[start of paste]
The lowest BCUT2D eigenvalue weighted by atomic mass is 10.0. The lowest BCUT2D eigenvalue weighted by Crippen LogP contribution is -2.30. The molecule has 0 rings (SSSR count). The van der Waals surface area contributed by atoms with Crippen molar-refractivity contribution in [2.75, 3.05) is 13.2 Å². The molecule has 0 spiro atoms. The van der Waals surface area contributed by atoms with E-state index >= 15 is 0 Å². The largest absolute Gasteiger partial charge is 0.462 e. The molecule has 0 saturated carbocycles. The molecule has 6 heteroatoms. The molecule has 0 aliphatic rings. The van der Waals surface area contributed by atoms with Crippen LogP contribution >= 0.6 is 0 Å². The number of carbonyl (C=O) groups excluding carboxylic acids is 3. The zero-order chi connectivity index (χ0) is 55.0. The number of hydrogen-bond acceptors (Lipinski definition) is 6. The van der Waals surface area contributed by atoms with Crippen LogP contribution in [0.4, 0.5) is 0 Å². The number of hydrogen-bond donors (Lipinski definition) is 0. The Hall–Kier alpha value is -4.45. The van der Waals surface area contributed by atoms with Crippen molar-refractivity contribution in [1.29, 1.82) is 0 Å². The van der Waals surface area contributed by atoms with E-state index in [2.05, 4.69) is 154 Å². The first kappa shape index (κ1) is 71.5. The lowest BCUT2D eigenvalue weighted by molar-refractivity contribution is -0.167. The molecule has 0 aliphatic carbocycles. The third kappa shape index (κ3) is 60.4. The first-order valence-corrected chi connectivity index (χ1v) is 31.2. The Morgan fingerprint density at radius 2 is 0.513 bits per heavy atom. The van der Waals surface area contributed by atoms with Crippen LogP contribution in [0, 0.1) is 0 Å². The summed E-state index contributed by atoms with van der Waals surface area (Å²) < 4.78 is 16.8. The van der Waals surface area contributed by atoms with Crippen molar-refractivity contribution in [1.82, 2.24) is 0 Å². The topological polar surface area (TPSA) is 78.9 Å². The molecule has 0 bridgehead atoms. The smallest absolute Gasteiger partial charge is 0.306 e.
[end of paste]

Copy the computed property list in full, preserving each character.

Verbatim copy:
The lowest BCUT2D eigenvalue weighted by atomic mass is 10.0. The lowest BCUT2D eigenvalue weighted by Crippen LogP contribution is -2.30. The molecule has 0 rings (SSSR count). The van der Waals surface area contributed by atoms with Crippen molar-refractivity contribution in [2.75, 3.05) is 13.2 Å². The molecule has 0 spiro atoms. The van der Waals surface area contributed by atoms with E-state index >= 15 is 0 Å². The largest absolute Gasteiger partial charge is 0.462 e. The molecule has 0 saturated carbocycles. The molecule has 6 heteroatoms. The molecule has 0 aliphatic rings. The van der Waals surface area contributed by atoms with Crippen LogP contribution >= 0.6 is 0 Å². The number of carbonyl (C=O) groups excluding carboxylic acids is 3. The zero-order chi connectivity index (χ0) is 55.0. The number of hydrogen-bond acceptors (Lipinski definition) is 6. The van der Waals surface area contributed by atoms with Crippen LogP contribution in [0.4, 0.5) is 0 Å². The number of hydrogen-bond donors (Lipinski definition) is 0. The Hall–Kier alpha value is -4.45. The van der Waals surface area contributed by atoms with Crippen molar-refractivity contribution in [1.29, 1.82) is 0 Å². The van der Waals surface area contributed by atoms with E-state index in [2.05, 4.69) is 154 Å². The first kappa shape index (κ1) is 71.5. The lowest BCUT2D eigenvalue weighted by molar-refractivity contribution is -0.167. The molecule has 0 aliphatic carbocycles. The third kappa shape index (κ3) is 60.4. The first-order valence-corrected chi connectivity index (χ1v) is 31.2. The Morgan fingerprint density at radius 2 is 0.513 bits per heavy atom. The van der Waals surface area contributed by atoms with Crippen LogP contribution in [0, 0.1) is 0 Å². The summed E-state index contributed by atoms with van der Waals surface area (Å²) < 4.78 is 16.8. The van der Waals surface area contributed by atoms with Crippen molar-refractivity contribution in [1.82, 2.24) is 0 Å². The topological polar surface area (TPSA) is 78.9 Å². The molecule has 0 bridgehead atoms. The smallest absolute Gasteiger partial charge is 0.306 e.